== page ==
But the grand prize goes to Michael Weinstein, founder of AIDS Healthcare Foundation and its president at a current salary of $400,000 a year.  This is called doing well by doing good.  Yes, the foundation undoubtedly did a lot of good in its early years, but oh my goodness it sure has come under a lot of fire nowadays what with the discovery that its clinics had overbilled Medicare and other sources of support by millions of dollars.  And then there’s its zeal in filing lawsuits to intimidate those who would stand it its way and its rapacious behavior against smaller AIDS organizations without the resources to defend themselves.  Etc. etc.

Weinstein has outdone himself with a pair of propositions on the November ballot, both funded to the tune of millions of dollars by his AIDS Healthcare Foundation.

First, Proposition 60, which ostensibly calls simply for a requirement that male porn performers wear condoms.  Well, who can argue against that?  Until you dig down into the details and see that the proposition is so badly written that it is opposed by the Democratic Party, the Republican Party, and the Libertarian Party.  He designed it to intentionally unleash a tsunami of lawsuits because he included a provision that will require the State of California to hire him to defend it from these lawsuits, a position from which he cannot be fired except by legislative action.

Almost as bad is Proposition 61, which masquerades as an attack on Big Pharma by reducing the cost of prescription medications for state healthcare agencies.  Alas, according to the California Medical Association and other prestigious medical groups, it is likely to actually increase costs.

And once you start digging into it, you discover delicious tidbits, like Weinstein having written it to exclude the HMO and multimillion-dollar prescription business operated by his own AIDS Healthcare Foundation and to contain a special provision that would require the State of California to pay his lawyers for suits they bring under this provision.

Litigious parasite consumed with egregious greed or what?

The great pity on Prop 61 is that Bernie Sanders was in the Bay Area last week stumping for a couple of candidates and for this proposition.  Yes, Weinstein concealed his agenda very well, but you’d think Bernie would have done his homework.


Meanwhile, having no photographs of parasites, i’ll make do with this entertaining sculpture on South Petaluma Boulevard.

South Petaluma Boulevard sculpture

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A Limousine Language Moment

It’s looking like we won’t need Gary Johnson on the ballot to Naderize Trump.


I drove a limousine in San Francisco in the early eighties and listed myself as able to give tours in French, German, and Spanish.  There were some interesting moments like the time i got an order to give a city tour in German.  When i arrived at the concierge desk at the St. Francis, i didn’t see anyone who looked like they might be my clients, so i told the concierge the name i’d been given and was directed to a couple of women in saris.  Well, yes, a lot of Indians emigrated to this country, but quite a few went to Germany and of course learned German rather than English.  Still, there was great cognitive dissonance in speaking German with folks in saris.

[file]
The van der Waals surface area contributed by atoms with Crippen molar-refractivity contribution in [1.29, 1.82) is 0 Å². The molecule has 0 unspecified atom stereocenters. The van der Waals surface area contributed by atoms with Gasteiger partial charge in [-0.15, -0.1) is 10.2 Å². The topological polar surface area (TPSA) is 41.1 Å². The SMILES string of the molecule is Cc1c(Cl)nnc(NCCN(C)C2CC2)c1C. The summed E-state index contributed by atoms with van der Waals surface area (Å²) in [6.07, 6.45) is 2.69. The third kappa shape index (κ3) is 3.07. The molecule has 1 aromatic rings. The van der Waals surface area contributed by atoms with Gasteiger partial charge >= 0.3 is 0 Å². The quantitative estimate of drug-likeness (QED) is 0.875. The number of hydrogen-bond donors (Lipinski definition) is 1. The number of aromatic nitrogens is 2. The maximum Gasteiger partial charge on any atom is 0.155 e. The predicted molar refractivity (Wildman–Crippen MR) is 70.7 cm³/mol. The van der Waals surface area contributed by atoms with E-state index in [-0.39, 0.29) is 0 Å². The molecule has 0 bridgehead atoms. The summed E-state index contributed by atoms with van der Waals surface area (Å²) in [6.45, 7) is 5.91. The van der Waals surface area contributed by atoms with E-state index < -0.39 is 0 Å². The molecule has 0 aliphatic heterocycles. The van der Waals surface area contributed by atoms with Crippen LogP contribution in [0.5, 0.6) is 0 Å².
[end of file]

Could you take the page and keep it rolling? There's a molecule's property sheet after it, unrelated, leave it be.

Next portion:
But by far the best limousine language moment started another time i was waiting for walkups at the airport.  I was called to the limousine desk for some Spanish-speaking clients, who turned out to be a middle-aged Chinese couple wanting to go to Walnut Creek.

I chatted with them on the way and learned that they were restauranteurs from Peru and were on their first trip to the United States to see his brother, who’d emigrated to this country many years ago about the same time they went to Peru.  His restaurant had also been successful and he’d just moved into a new home.

When we got to Walnut Creek i stopped to consult my map only to discover that there was no such address.  Luckily, a fire station was in sight, and firemen know all the newest streets.  Sure enough, the address was in a brand new subdivision, and i got there with no problem.

Having already been a little traumatized at the airport and by my having to stop at a fire station for directions, my clients remained cautiously in the car while i went up and rang the doorbell.  To my great relief, the man who answered was Chinese, and when i told him his brother was here, he raced out to the car for a joyous reunion in rapid Cantonese while i unloaded all their luggage and carried it to the front door.

Time to settle up, so i delicately excused myself in Spanish to the Peruvians.  He paid me, and i thanked them and wished them a very enjoyable visit to this country.

And at that moment i noticed out of the corner of my eye the American restauranteur standing there in slackjawed amazement at the utter, ineffable wrongness of this white driver being able to stand there right in front of him, chattering away with his brother in a language he could not understand.

The only way it could have been worse would have been for his brother and me to have been speaking Mandarin.


Meanwhile, totally changing the subject, here’s a fascinating old barge i recently spotted off Hopper Street on the banks of McNear Channel.  Anybody have any information on this thing?  All i’ve found when i searched on “Lee Richard” is a couple of images with no text. Surely there’s a story here.  Does anyone know anything about it?